What is PEERING

PEERING is a system that provides safe and easy access for researchers and educators to the Internet's BGP routing system, enabling and inspiring transformational research. The system is in part funded by grants from NSF, Google, and GENI. The project, from University of Southern California and Universidade Federal de Minas Gerais (and, formerly, Princeton University), fosters Internet research and innovation. Traditionally, the barriers to conduct Internet routing experiments hindered progress. Most research on interdomain routing is either based on passive observation of existing routes, which cannot capture how the Internet will respond to changes in protocols or policies, or based on simulations, whose fidelity is restricted by known limitations in our understanding of Internet topology and policy. To move beyond these limited experimental approaches, the PEERING testbed connects (via BGP) with real networks at universities and Internet exchange points around the world. Instead of being observers of the Internet ecosystem, researchers become participants, running experiments that announce/select routes and send/receive traffic directly with these networks. The testbed can multiplex multiple simultaneous research experiments, each of which independently makes routing decisions and sends and receives traffic. Researchers can submit proposals to use PEERING. PEERING has enabled research that appeared at top academic and industrial conferences. Without this testbed, none of this research would have been evaluated on the actual Internet, blunting its impact.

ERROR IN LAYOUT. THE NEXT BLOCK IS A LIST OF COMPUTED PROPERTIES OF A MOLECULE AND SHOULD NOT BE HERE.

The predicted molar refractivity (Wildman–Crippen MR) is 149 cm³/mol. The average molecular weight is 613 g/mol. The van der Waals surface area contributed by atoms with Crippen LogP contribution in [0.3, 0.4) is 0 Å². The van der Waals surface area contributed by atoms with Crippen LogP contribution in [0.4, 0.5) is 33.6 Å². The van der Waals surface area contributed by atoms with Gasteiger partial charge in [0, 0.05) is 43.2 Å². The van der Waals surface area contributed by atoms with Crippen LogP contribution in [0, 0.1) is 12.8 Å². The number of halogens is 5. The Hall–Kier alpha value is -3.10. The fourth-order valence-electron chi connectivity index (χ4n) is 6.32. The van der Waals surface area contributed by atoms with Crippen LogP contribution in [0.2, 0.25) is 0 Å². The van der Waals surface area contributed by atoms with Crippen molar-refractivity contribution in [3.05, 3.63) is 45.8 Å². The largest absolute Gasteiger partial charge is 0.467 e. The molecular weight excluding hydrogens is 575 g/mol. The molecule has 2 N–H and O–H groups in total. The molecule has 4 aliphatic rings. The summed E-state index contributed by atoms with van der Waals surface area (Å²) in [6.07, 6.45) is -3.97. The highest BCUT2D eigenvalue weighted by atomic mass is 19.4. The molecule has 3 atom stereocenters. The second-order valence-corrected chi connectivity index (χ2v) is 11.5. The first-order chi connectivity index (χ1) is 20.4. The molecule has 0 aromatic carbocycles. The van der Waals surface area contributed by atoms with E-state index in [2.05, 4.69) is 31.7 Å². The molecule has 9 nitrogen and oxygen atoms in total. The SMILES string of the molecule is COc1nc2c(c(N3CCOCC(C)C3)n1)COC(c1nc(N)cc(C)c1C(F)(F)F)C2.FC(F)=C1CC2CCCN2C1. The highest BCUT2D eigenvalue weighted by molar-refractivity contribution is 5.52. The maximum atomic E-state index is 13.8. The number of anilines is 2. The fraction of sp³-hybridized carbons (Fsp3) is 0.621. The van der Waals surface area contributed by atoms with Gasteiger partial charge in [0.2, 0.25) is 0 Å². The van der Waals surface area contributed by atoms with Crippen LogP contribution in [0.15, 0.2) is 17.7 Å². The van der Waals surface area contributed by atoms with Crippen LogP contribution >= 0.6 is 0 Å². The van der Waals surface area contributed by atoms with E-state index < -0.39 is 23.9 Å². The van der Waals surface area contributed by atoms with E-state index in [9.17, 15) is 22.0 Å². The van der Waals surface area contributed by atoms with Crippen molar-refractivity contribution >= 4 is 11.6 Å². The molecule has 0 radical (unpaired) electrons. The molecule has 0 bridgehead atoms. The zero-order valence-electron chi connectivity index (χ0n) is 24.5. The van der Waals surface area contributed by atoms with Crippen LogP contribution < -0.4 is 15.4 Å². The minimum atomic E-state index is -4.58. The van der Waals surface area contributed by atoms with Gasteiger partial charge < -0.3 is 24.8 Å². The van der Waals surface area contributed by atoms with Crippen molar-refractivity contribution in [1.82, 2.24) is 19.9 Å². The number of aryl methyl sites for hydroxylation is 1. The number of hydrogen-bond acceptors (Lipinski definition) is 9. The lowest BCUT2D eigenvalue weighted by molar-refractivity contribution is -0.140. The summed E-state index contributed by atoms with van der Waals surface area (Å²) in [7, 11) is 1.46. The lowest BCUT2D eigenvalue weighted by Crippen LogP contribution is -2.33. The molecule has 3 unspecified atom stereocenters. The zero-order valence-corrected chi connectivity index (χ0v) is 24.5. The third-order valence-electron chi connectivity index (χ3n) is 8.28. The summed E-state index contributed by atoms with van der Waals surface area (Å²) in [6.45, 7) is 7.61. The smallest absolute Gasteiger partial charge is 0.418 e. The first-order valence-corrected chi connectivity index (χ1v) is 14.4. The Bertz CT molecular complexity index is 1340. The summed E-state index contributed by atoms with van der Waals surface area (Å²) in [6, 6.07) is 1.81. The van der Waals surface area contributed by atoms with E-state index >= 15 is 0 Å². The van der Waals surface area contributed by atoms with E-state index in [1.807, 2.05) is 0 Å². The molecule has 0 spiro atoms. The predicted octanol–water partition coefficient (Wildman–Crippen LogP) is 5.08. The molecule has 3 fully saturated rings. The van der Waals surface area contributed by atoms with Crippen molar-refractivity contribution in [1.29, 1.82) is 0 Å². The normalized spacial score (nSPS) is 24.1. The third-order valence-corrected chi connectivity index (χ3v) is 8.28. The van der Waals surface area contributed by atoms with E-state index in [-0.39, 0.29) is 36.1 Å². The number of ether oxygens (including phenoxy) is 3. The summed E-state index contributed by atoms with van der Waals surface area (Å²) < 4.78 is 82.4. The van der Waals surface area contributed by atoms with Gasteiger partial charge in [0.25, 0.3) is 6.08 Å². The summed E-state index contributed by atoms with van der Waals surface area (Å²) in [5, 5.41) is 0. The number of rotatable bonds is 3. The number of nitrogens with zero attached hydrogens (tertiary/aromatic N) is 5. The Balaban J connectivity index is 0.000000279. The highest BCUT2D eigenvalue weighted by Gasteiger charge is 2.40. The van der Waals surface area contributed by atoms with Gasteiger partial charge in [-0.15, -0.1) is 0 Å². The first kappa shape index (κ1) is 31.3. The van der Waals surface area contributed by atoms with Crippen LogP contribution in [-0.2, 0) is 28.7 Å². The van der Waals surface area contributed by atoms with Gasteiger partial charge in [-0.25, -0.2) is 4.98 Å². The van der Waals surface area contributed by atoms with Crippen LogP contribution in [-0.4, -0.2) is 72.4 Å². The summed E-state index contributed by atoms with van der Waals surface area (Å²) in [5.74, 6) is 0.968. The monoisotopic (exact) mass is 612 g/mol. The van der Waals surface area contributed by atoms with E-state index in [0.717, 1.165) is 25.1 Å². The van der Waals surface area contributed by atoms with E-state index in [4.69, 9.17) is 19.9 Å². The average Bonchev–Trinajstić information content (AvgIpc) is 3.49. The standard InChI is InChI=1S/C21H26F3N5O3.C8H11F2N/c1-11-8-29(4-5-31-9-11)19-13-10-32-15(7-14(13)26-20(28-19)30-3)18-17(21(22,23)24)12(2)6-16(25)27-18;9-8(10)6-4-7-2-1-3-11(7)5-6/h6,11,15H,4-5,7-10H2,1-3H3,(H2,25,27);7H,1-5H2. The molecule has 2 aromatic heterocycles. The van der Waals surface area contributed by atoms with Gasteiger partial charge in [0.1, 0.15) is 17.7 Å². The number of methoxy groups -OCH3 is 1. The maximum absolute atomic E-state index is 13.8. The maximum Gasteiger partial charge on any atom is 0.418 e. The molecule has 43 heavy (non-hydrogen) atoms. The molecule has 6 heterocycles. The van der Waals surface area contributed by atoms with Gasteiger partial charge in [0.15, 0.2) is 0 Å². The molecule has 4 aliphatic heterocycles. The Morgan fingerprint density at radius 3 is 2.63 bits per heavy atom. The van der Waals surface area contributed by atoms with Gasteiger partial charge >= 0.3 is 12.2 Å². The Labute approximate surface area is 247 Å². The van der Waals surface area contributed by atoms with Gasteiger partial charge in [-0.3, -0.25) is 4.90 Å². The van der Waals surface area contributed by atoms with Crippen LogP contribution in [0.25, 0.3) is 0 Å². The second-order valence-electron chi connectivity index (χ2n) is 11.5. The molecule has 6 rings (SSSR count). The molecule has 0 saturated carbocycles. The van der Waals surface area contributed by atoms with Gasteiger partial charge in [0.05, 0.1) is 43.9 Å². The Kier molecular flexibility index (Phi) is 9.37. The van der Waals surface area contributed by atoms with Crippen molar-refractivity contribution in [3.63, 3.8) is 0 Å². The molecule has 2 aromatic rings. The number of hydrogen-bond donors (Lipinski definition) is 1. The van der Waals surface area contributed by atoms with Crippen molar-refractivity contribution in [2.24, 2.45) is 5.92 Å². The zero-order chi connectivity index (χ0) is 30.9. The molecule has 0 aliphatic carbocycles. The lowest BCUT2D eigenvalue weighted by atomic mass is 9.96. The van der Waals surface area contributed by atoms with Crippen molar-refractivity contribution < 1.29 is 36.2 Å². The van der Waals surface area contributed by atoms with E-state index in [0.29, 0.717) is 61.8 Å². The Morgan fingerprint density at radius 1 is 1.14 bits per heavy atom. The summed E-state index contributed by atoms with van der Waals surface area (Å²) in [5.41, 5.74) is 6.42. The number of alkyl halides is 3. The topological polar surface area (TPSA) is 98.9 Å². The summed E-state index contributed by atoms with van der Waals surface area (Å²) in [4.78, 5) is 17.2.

Objectives

The long-term goal of the PEERING system is to enable on-demand, safe, and controlled access to the Internet routing ecosystem for researchers and educators:

Result Publication

The core results of the experiments using PEERING must be published in publicly accessible documents. Detailed data produced by experiments, such as ping and traceroute command outputs, must be shared with researchers in accredited higher education institutions. Experimentation Practices and Conditions The Internet routing system supports connectivity for people worldwide. The PEERING testbed ensures that experiments produce no noticeable impact on the Internet. PEERING applies the following rules to all experiments: Prefix origination. The PEERING testbed will announce only prefixes allocated to the testbed or to researchers using the testbed. This condition ensures that the testbed can only affect traffic destined to PEERING IP addresses. The testbed filters announcement of any other prefix. Autonomous System origination. The PEERING system will only announce BGP messages with AS-PATHs that start with the AS numbers allocated to the testbed or to researchers using it. Update rate. The PEERING system will limit the rate of BGP messages, such that each BGP peer of the system will receive at most 10 announcements per hour for each PEERING prefix. Opt-out policy. Where possible, an experiment must offer to remote networks an opt-out option. For instance, if the experiment is measuring reachability to networks in the Internet, such networks should be given an opt-out policy. The opt-out must be offered in the Internet operator forums, such as NANOG mailing list.

Experimentation Practices and Conditions

The Internet routing system supports connectivity for people worldwide. The PEERING testbed ensures that experiments produce no noticeable impact on the Internet. PEERING applies the following rules to all experiments:

Technical Coordination

The PEERING testbed is operated by researchers at University of Southern California, and Universidade Federal de Minas Gerais. In a very unlikely event of PEERING sending BGP announcements that are not consistent with the policies described above, please email the team immediately, at noc (at peering.usc.edu).

ASNs and IP Resources